So many Keywords — So little time
“I see where you are going with this…
and before you get there,
there is something I need to say…”
…Start With the End in Mind
Keyword selection is one of those decisions that will affect your optimization campaign until your site goes dark.
The more information you you gather and analyze — the better your opportunity to make informed decisions about the successfully structuring of your site content.
Finding Core Terms
Keyword research usually starts with trying to identify those keywords potential site visitors would use when entering a query on to one of the search engines.
A more organized, more easily managed keyword research process is to look for keyword themes or core terms. Core terms are unique one, two, or three-word phrases from which multiple keywords will stem.
Here are some examples of core terms for a site that sells duffel bags:
- Duffel bag
- Sports bag
- Wholesale bag
- Wheeled bag
- Travel bag
The word ‘bag’ would be the true core term…but it’s so broad that there is no legitimate reason to optimize for it. If “bag” rankings were achieved the percentage of the targeted traffic it produced (i.e. searchers actually interested in their products) would be incredibly low.
A top ranking for the keyword “BAG” might produce a lot of sales, but also produce a drain on financial resources not equal or greater than sales. Therefore produce a very low, and possibly negative, return on investment (ROI).
Back to Basics: Discovering Core Themes
- Write down the purpose(s) of the website as well as a detailed description of the scope of the website in relation to its industry/subject/service, etc.
- Determine an umbrella phrase that covers the entire scope of the site; the technique is to strive for the greatest specificity without excluding any topics that are covered by the site.
This umbrella phrase is the website ‘Theme’
A website that offers detailed information on 1965-1975 Ford Mustangs, 1965-1975 Chevy Camaros and 1968-1975 Dodge Chargers might use the following umbrella phases as the site’s descriptive theme:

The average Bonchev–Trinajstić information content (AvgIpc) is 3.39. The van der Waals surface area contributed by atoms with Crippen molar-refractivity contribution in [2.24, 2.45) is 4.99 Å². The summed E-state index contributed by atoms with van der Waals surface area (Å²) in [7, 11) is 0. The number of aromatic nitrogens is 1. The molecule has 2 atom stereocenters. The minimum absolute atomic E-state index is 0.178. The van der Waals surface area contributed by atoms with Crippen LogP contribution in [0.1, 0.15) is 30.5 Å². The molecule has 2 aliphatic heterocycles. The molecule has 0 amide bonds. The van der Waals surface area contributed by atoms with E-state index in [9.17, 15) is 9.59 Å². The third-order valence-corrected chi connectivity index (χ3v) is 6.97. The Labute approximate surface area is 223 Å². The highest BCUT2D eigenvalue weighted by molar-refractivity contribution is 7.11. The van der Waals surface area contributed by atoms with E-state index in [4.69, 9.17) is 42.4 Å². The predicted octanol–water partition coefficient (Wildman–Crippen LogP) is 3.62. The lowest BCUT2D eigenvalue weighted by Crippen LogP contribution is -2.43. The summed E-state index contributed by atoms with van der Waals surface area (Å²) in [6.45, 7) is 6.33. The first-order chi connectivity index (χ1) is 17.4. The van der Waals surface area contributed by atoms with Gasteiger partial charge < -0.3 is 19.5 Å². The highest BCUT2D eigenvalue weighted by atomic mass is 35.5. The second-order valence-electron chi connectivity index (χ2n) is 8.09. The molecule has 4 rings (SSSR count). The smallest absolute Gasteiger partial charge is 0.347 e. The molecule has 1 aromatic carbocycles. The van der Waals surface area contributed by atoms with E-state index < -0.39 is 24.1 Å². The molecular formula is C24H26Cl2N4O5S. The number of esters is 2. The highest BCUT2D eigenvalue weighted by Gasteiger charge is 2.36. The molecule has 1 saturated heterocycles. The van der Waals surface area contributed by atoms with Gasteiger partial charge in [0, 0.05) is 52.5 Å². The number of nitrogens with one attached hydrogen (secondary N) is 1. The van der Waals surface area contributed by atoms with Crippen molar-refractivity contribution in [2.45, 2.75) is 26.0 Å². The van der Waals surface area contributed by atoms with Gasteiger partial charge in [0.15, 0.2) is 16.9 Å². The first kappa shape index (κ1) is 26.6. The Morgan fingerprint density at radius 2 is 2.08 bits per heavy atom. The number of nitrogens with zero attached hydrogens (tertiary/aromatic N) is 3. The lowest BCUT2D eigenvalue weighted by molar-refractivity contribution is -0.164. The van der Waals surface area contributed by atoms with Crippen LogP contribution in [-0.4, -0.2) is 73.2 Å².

- American Cars
- Classic Cars
- Classic American Cars
But at the end of the day the “money theme” might be: “Classic American Muscle Cars.”
Researching Core Terms
If you are working with an existing site — review it intently.
To identify all of the site’s main themes look for unique terminology in the:
- keyword tags
- description tags
- navigation links
Open a spreadsheet file, anytime you find a core term, record it.
Core terms should be unique two- or three-word phrases.
After you have exhausted your site, do the same thing with your competitor’s site(s).
You will find ambiguous terms — when in doubt add it to your list, you can always eliminate them later.
Before concluding your core term research be sure to exhaust the following resources:
- Words you feel people would type in to find the website, its product/service, etc.
- What questions your visitors will be asking
- What visitors are trying to accomplish
- Audience needs: phrases that describe problems which are addressed by website
- Industry glossaries and reference materials
- Thesauri, taxonomies and ontologies
- Websites listed in related categories of the Yahoo! Directory
- Geography dependent search phrases
Keyword Research Tip: When researching your competition for a given keyword, make sure you take a look at your top competitor’s back‐link profile. This can give you an idea of the time investment and link building effort that may be required to be successful.